“But you didn’t.”

“I didn’t. I closed the door and punched myself. I actually punched my own face because I was so disgusted of myself.”

Andrew clenched his fist and slowly pressed it against his chin.

“Like this,” he said. “But a real punch.”

“And you didn’t feel this ‘urge’ anymore? The one to bite your sister?”

“I still felt it,” Andrew said. “And I still feel it. But it’s not about the biting. I just really want to chew her flesh. I just feel like I should swallow such soft flesh. And it’s not just her; it’s for a lot of people.”

I felt my body tense up.

“So you want to eat different people?”

“I don’t know. I just want to eat flesh. It doesn’t even matter who it is, just nobody disgusting.”

“So there are some kinds of people you wouldn’t eat?”

“I don’t know. I guess I would, but I’m not really feeling the urge. I just feel it with young people, particularly when they are pale.”

“As a warning,” I said. “If you admit any serious crimes I might need to report them to the police.”

“What exactly?” He asked.

“Did you ever follow through on your urges? Did you ever attack another human?”

“Other – no. I mean I thought about it a lot. I’ve been feeling this thing for months and it’s just not going away; if anything it’s getting worse. And a few times I followed people for a bit, but they always got nervous and walked faster and then I got nervous and walked the other direction.”

“Those were random people?”

“Pretty much; mostly from the bus, and a few times from the mall.”

“A few times?”

“I don’t know how often. I’ve been doing this far too many times. You know, the security guards even started to follow me.”

“Okay, but you have never attacked anyone?”

“There was this one girl that I knew back from school. I met her in the mall and we talked and I walked her home. And then when we got to her house I grabbed her arm and leaned over to bite her neck; but she pushed me away. I tried again and she said ‘No!’ and then ‘I don’t think of you that way.’ And somehow that threw me off track.”

“So you were trying to bite her?”


“And she thought you were trying to kiss her?”

“I think so.”

“But you didn’t hurt her?”

“No. I mean, I might have pressed her arm a bit hard, but I didn’t bite her or anything. And she just went inside.”

“Did you try to contact this girl again?”

“I texted her to apologize; she didn’t even reply.”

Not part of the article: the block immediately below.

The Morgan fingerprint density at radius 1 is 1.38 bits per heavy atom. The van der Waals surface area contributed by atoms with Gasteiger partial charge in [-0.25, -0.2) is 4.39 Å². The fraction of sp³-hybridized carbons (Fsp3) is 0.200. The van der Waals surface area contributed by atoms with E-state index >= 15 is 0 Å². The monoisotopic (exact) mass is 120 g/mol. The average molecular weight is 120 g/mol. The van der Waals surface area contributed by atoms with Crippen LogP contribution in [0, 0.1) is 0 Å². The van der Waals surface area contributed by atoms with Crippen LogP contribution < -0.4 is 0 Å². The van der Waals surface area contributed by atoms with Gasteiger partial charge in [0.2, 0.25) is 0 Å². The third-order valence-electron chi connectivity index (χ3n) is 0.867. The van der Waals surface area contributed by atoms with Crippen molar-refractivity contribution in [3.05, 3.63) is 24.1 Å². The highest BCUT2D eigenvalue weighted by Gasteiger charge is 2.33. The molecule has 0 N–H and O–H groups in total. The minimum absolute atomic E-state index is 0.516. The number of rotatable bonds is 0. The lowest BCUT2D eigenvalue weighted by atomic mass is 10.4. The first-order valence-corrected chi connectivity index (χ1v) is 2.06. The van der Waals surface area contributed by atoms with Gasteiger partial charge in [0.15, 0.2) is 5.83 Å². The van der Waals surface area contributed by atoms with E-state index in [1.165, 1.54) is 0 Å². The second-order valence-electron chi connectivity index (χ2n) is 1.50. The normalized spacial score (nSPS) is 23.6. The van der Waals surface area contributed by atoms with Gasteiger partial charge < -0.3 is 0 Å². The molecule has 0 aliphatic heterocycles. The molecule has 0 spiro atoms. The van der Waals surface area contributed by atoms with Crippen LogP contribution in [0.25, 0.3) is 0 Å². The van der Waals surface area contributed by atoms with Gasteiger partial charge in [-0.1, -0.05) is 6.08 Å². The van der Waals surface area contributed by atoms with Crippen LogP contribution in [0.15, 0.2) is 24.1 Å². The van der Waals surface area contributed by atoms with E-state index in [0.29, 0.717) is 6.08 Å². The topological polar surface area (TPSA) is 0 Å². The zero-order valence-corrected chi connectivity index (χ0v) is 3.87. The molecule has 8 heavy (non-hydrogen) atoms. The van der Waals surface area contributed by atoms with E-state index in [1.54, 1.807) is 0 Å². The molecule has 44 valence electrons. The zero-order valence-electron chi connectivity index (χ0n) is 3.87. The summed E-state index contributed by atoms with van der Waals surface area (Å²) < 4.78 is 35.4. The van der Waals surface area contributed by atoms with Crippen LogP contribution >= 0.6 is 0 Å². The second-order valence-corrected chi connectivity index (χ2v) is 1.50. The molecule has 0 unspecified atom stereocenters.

“And you didn’t see her again?”


“So you never actually harmed anybody? You just feel the urge to taste human flesh?”

“I don’t just want to taste it. I want to eat more.”

“More than what?”

“I mean, I tried a piece of myself.”

“You ate a piece of your own flesh?”

“Two times; once from my arm and once from my ass. I would have done it more often, but it hurts like hell.”

Andrew rolled the sleeve on his left arm back. There was a bandage around his biceps.

“I can take it the bandage off, if you want to see.”

“It’s okay,” I said. “I believe you.”

“It looks really good. You can see the color and everything.”

“Really, it’s okay.”

“Fine,” Andrew said.

He unrolled his sleeve again; then pulled it back once more to expose his armpit. Andrew pointed at small blue and red marks in his armpit.

“Oh, and here I drew blood a few times. But blood doesn’t really taste that good.”

I nodded.

Andrew paused, looked at me, and finally unrolled his sleeve again.

“You see now,” he said. “Why I need to be put down?”

“I think we have some excellent therapists –“


Andrew slammed his fist on the table.

“I can’t use a goddamn therapist! I’m not human! I will hurt people!”

“Andrew, it seems to me that you have it quite well under control. With the right therapy you could be normal again.”

“I don’t want to hurt my sister. I don’t want to hurt anyone.”

“Andrew, you can control this.”

“Do you know how many times I already stood in her doorway while she was sleeping?”

“Andrew –“

“Do you?”

“I don’t.”

“I can’t even count it anymore. The way she smells, it just draws me to her room. And during the day, when she walks past me, or just when she sits on the couch – I just can’t control myself anymore.”

“You told me that you didn’t touch her, so it seems you have a lot of control over your condition.”

“I don’t know,” Andrew said. “How long I can control it.”

“That’s why I would suggest therapy.”

“You know, I’ve been smelling her. I try to get close to her, just to smell her. And then, whenever I’m close, I can feel my jaw itching and this tension; I just know that I want to bite in this soft flesh of hers.”

“Andrew, with the right treatment –“

“Do you even know why I’m here?”

“The police told us you hurt yourself.”

“I didn’t want to hurt myself. I wanted to hurt my sister.”

“But you hurt yourself?”

“I did. I stepped into her room and I saw her lying there. And her meat looked so damn delicious and I stepped closer, but then I saw this photo of us on her shelf.”

“And the photo stopped you?”